Bulawayo squabbles on the horizon as devolution law remains absent

The absence of a devolution law that clearly defines the roles of provincial councils is likely to lead to conflict in Bulawayo, where the elected councillors are from the opposition Citizens Coalition for Change (CCC) and the provincial councillors are from Zanu PF.

Provincial or Metropolitan Council seats are filled using a proportional representation system, based on the total number of votes obtained by the Lower House of Assembly candidates from each political party in the province or metropolitan area.

CCC did not submit their provincial council list during the nomination process on June 21, 2023, and although the party received considerable support in Bulawayo in the August 23, election, Zanu PF members were elected to the province council as they stood unopposed.

Responding to questions from CITE, political analyst, Effie Ncube stated that people must recognise that Zimbabwe does not yet have a Devolution Law that clearly defines the duties that provincial councils will play. 

“The so-called devolution law was supposed to be in place as early as 2013,” Ncube said.

“Now, ten years later, there is no law that outlines really how the provincial councils are going to work.

“There was an attempt to make that law, but none came through, and this is saddening because we have a Constitution that spells out the expectations for devolution of power, but the government has done nothing at all to legislate to operationalize the provisions of the Constitution for a decade.”

One of the most critical issues, according to Ncube, is having a law that clearly defines the relationship between municipal and provincial authorities.

“Now, local authorities are directly accountable to the national government and there is nothing really in law that the provincial council can wake up doing without a law that operationalises their being there. This is going to be a challenge,” he said.

“Working together will also depend on the political manoeuvres that are likely to be there, particularly in Bulawayo. I think it will be squabbles. There is going to be lots of back and forth in terms of who has to do what and what not to do and so forth.”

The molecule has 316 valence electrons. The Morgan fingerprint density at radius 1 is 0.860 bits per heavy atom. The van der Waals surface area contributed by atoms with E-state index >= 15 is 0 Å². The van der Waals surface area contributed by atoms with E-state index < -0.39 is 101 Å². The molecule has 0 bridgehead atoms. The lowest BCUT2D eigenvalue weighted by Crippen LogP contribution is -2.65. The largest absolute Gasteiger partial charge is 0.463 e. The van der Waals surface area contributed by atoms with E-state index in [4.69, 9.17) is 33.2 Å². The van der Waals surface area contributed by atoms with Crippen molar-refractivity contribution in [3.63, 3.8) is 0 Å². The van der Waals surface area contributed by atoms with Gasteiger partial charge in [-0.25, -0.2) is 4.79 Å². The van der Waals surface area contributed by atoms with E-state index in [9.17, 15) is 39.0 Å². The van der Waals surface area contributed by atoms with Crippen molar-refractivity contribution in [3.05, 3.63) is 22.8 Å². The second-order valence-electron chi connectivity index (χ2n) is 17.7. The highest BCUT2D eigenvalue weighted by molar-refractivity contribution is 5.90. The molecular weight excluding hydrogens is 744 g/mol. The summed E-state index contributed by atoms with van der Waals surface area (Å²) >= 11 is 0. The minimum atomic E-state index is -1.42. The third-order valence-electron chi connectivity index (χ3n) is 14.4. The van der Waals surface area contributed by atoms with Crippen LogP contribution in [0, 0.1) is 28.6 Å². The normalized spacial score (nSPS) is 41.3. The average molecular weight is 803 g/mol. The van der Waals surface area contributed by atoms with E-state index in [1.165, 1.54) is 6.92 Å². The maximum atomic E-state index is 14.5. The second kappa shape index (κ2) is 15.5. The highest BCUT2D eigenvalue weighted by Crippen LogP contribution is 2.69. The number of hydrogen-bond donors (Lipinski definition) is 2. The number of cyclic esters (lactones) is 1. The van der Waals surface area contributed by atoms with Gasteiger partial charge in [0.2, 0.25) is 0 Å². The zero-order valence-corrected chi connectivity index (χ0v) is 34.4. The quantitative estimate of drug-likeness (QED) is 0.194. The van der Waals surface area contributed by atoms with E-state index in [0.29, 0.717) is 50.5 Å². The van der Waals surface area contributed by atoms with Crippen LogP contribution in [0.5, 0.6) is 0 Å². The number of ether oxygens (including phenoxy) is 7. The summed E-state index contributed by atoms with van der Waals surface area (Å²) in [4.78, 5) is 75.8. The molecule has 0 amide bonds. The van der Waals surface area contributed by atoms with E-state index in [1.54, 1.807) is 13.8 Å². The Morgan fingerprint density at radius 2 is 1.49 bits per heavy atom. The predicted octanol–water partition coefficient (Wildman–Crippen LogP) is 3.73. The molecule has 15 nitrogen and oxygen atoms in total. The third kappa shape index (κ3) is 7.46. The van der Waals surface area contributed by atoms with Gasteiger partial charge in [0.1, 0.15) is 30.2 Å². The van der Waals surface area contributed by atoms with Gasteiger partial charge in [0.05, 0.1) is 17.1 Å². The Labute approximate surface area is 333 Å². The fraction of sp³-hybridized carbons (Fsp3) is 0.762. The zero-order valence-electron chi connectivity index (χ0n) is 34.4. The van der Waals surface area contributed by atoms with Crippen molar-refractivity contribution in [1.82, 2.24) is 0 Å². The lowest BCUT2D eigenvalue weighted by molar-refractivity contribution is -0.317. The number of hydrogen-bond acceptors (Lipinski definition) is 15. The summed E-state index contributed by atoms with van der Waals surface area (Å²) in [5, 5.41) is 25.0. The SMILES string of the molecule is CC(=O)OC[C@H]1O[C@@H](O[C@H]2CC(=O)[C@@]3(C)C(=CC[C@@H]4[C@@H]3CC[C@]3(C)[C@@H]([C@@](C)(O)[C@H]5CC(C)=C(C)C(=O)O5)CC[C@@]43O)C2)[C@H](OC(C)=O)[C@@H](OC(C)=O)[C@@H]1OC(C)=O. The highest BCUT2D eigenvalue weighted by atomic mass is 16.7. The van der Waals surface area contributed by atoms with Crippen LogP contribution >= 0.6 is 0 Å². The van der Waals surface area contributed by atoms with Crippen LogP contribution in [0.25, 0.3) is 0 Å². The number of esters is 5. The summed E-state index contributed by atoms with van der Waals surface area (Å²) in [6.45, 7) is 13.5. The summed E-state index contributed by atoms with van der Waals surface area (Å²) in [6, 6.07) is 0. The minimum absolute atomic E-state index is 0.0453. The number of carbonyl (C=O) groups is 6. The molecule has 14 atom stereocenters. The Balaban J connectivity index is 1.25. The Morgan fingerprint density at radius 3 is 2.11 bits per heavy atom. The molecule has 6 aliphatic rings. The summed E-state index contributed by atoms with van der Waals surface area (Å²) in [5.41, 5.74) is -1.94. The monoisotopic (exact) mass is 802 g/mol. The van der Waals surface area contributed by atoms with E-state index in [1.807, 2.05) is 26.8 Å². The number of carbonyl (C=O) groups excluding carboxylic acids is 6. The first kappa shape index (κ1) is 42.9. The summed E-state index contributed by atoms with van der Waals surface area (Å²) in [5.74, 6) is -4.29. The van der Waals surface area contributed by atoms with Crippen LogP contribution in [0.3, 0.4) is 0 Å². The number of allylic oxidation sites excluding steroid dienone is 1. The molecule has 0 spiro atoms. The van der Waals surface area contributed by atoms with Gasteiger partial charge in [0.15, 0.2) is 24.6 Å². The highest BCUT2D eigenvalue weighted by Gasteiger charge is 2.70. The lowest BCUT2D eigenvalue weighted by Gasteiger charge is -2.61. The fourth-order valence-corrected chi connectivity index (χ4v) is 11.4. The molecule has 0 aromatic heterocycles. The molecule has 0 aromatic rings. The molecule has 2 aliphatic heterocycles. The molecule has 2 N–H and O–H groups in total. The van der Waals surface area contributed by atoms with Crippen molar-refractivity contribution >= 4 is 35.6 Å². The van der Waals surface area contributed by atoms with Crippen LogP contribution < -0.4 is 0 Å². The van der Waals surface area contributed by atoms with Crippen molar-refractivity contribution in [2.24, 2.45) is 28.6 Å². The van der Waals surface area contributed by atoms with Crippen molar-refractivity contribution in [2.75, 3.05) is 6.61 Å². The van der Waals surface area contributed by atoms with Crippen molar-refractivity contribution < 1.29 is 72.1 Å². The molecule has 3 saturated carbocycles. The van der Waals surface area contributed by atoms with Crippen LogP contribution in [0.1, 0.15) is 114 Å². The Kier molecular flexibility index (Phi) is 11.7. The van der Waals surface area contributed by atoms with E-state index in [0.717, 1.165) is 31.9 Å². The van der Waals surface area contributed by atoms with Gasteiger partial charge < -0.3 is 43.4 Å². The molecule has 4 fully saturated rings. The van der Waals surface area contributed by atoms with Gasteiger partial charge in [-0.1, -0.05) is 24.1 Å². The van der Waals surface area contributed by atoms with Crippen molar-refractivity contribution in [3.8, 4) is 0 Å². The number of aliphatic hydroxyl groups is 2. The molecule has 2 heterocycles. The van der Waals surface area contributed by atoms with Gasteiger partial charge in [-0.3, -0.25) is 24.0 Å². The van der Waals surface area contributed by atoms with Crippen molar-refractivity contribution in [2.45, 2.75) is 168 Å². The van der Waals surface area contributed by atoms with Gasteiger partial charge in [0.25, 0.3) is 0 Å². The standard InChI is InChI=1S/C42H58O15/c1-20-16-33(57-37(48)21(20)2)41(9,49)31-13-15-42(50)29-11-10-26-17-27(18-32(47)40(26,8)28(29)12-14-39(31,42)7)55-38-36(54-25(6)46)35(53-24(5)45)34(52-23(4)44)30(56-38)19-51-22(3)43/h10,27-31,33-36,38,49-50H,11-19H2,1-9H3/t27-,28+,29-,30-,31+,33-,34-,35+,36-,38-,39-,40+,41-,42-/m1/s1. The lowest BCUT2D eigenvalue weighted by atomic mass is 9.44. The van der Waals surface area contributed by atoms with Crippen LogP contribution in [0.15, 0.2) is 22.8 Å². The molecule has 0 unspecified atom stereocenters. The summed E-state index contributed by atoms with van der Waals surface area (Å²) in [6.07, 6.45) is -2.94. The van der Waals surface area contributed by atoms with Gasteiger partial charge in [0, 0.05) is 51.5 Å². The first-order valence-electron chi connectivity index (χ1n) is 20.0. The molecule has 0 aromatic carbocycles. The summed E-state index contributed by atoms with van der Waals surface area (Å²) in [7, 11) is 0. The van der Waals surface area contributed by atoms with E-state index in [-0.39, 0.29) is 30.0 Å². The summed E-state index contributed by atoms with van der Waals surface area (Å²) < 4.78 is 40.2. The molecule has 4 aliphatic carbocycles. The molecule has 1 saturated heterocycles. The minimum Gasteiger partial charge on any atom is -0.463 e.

CCC did approach the Bulawayo High Court before elections, requesting it to order the Zimbabwe Electoral Commission (ZEC) to allow them to submit their provincial council candidate names and to overturn the following election of Zanu PF provincial council candidates who ran unopposed.

However, the court reserved its judgment.

According to Ncube, this underlines the relevance and urgency of a Devolution Law in that it devolves power and defines the tasks of local authorities, provincial councils, and inter-level connections in terms of addressing specific situations.

“You will find out that this is necessary even within the relationship between the local authority and the national government. For example, take education, for instance. We say there are concurrent responsibilities between the council and the government. The Council has a responsibility in education,  that’s why it has its schools and the national government also in the same city, within the city district, has its schools,” Ncube said.

“In health, the council also has its clinics, the national government has its clinics also and so forth. So we must have a law that clarifies, otherwise, you’re going to have a lot of squabbles that are going to diminish any possibility of success over the next five years.”

Ncube stated that while the nomination of election candidates included slots for provincial councillors, the extent to which devolution was legislated meant that it was not implemented. 

“Devolution remains a pipe dream and is devolution only in name. There have been situations sometimes where devolution funds sent to local authorities frequently go back to Harare before they are used because they were not budgeted for. People just sit there with a million dollars and don’t know what to do with it. The next thing is the money goes back to Harare. That’s what we are seeing in many districts,” he said.

Another political analyst, Iphithile Maphosa also weighed in that the Emmerson Mnangagwa-led government had delayed in passing a Devolution Law so they could maintain control over provinces and councils.

“Provinces and metropolitan councils need to run themselves for them to be efficient. But no law was passed. We learnt in the news how the previous Parliament heard there was a shortage of drafters in the Attorney General’s office. Lack of a devolution law has benefitted the Zanu government,” Maphosa said.

“Lack of law now will again work to Zanu’s advantage, especially in Bulawayo where there are elected CCC councillors and Zanu PF provincial councillors who may want to dominate against each other. But if there was a law, we know there would be harmony, but we all know what happens when we have two opposing parties, CCC and Zanu PF, it’s like having two bulls in one kraal.”

Read: ZAPU urges Govt to expedite Devolution Bill – #Asakhe – CITE

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